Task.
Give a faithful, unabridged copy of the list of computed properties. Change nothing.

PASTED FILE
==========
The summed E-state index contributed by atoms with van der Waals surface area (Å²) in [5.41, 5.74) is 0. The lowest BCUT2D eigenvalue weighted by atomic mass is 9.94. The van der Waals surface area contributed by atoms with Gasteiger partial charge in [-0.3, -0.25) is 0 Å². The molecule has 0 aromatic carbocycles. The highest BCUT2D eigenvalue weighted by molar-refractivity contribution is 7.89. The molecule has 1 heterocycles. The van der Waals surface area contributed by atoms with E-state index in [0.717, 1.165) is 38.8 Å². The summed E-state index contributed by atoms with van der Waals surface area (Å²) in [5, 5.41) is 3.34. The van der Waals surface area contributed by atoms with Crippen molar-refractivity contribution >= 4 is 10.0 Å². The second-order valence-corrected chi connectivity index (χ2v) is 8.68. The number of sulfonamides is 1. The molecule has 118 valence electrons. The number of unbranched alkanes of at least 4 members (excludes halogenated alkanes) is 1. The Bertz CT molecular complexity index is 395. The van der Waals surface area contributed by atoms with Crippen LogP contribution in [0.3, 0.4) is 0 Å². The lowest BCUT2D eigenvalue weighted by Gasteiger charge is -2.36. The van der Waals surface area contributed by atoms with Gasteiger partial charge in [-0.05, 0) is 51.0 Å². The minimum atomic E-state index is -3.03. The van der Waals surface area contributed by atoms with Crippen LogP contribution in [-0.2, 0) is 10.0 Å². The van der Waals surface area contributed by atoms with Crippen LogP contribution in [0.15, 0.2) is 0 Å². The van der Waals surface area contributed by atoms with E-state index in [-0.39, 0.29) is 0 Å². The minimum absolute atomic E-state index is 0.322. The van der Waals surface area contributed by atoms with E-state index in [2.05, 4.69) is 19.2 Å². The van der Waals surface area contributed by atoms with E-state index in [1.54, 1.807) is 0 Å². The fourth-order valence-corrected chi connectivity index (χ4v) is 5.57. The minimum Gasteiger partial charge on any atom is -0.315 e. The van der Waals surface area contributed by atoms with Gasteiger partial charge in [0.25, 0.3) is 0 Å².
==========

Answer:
The summed E-state index contributed by atoms with van der Waals surface area (Å²) in [5.41, 5.74) is 0. The lowest BCUT2D eigenvalue weighted by atomic mass is 9.94. The van der Waals surface area contributed by atoms with Gasteiger partial charge in [-0.3, -0.25) is 0 Å². The molecule has 0 aromatic carbocycles. The highest BCUT2D eigenvalue weighted by molar-refractivity contribution is 7.89. The molecule has 1 heterocycles. The van der Waals surface area contributed by atoms with E-state index in [0.717, 1.165) is 38.8 Å². The summed E-state index contributed by atoms with van der Waals surface area (Å²) in [5, 5.41) is 3.34. The van der Waals surface area contributed by atoms with Crippen molar-refractivity contribution >= 4 is 10.0 Å². The second-order valence-corrected chi connectivity index (χ2v) is 8.68. The number of sulfonamides is 1. The molecule has 118 valence electrons. The number of unbranched alkanes of at least 4 members (excludes halogenated alkanes) is 1. The Bertz CT molecular complexity index is 395. The van der Waals surface area contributed by atoms with Crippen LogP contribution in [0.3, 0.4) is 0 Å². The lowest BCUT2D eigenvalue weighted by Gasteiger charge is -2.36. The van der Waals surface area contributed by atoms with Gasteiger partial charge in [-0.05, 0) is 51.0 Å². The minimum atomic E-state index is -3.03. The van der Waals surface area contributed by atoms with Crippen LogP contribution in [-0.2, 0) is 10.0 Å². The van der Waals surface area contributed by atoms with Crippen LogP contribution in [0.15, 0.2) is 0 Å². The van der Waals surface area contributed by atoms with E-state index in [-0.39, 0.29) is 0 Å². The minimum absolute atomic E-state index is 0.322. The van der Waals surface area contributed by atoms with E-state index in [2.05, 4.69) is 19.2 Å². The van der Waals surface area contributed by atoms with E-state index in [1.54, 1.807) is 0 Å². The fourth-order valence-corrected chi connectivity index (χ4v) is 5.57. The minimum Gasteiger partial charge on any atom is -0.315 e. The van der Waals surface area contributed by atoms with Gasteiger partial charge in [0.25, 0.3) is 0 Å².